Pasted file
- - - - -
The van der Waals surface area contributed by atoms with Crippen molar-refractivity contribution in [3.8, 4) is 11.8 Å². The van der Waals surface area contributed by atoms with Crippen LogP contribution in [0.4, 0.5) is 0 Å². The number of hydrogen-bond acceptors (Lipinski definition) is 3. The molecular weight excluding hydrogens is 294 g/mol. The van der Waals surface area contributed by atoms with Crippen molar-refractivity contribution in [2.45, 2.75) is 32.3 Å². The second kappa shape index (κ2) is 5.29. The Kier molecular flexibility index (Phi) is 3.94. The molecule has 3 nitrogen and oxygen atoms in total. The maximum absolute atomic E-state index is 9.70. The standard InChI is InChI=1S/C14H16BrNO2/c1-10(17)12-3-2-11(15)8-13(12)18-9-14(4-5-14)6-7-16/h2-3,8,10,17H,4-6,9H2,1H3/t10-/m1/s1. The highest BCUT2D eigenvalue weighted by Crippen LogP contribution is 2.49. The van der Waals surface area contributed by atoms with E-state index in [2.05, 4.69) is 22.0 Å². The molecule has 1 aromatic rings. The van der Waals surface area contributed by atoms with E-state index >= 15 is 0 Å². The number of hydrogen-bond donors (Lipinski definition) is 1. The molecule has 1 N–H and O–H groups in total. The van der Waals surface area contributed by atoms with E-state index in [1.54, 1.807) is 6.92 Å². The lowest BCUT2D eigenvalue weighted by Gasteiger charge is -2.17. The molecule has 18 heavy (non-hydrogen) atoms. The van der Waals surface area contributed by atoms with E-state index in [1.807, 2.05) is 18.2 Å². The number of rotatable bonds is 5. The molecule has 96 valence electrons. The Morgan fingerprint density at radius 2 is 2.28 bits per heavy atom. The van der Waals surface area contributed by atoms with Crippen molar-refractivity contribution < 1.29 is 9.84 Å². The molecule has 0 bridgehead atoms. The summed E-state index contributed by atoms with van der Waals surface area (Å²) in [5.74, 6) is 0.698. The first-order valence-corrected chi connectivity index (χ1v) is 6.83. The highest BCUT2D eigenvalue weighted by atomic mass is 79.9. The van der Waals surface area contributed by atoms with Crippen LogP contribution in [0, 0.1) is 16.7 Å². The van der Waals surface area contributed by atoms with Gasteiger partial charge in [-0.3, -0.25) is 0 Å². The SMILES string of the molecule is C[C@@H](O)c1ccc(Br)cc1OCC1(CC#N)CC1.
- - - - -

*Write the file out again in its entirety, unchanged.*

The van der Waals surface area contributed by atoms with Crippen molar-refractivity contribution in [3.8, 4) is 11.8 Å². The van der Waals surface area contributed by atoms with Crippen LogP contribution in [0.4, 0.5) is 0 Å². The number of hydrogen-bond acceptors (Lipinski definition) is 3. The molecular weight excluding hydrogens is 294 g/mol. The van der Waals surface area contributed by atoms with Crippen molar-refractivity contribution in [2.45, 2.75) is 32.3 Å². The second kappa shape index (κ2) is 5.29. The Kier molecular flexibility index (Phi) is 3.94. The molecule has 3 nitrogen and oxygen atoms in total. The maximum absolute atomic E-state index is 9.70. The standard InChI is InChI=1S/C14H16BrNO2/c1-10(17)12-3-2-11(15)8-13(12)18-9-14(4-5-14)6-7-16/h2-3,8,10,17H,4-6,9H2,1H3/t10-/m1/s1. The highest BCUT2D eigenvalue weighted by Crippen LogP contribution is 2.49. The van der Waals surface area contributed by atoms with E-state index in [2.05, 4.69) is 22.0 Å². The molecule has 1 aromatic rings. The van der Waals surface area contributed by atoms with E-state index >= 15 is 0 Å². The number of hydrogen-bond donors (Lipinski definition) is 1. The molecule has 1 N–H and O–H groups in total. The van der Waals surface area contributed by atoms with E-state index in [1.54, 1.807) is 6.92 Å². The lowest BCUT2D eigenvalue weighted by Gasteiger charge is -2.17. The molecule has 18 heavy (non-hydrogen) atoms. The van der Waals surface area contributed by atoms with E-state index in [1.807, 2.05) is 18.2 Å². The number of rotatable bonds is 5. The molecule has 96 valence electrons. The Morgan fingerprint density at radius 2 is 2.28 bits per heavy atom. The van der Waals surface area contributed by atoms with Crippen molar-refractivity contribution < 1.29 is 9.84 Å². The molecule has 0 bridgehead atoms. The summed E-state index contributed by atoms with van der Waals surface area (Å²) in [5.74, 6) is 0.698. The first-order valence-corrected chi connectivity index (χ1v) is 6.83. The highest BCUT2D eigenvalue weighted by atomic mass is 79.9. The van der Waals surface area contributed by atoms with Crippen LogP contribution in [0, 0.1) is 16.7 Å². The van der Waals surface area contributed by atoms with Gasteiger partial charge in [-0.3, -0.25) is 0 Å². The SMILES string of the molecule is C[C@@H](O)c1ccc(Br)cc1OCC1(CC#N)CC1.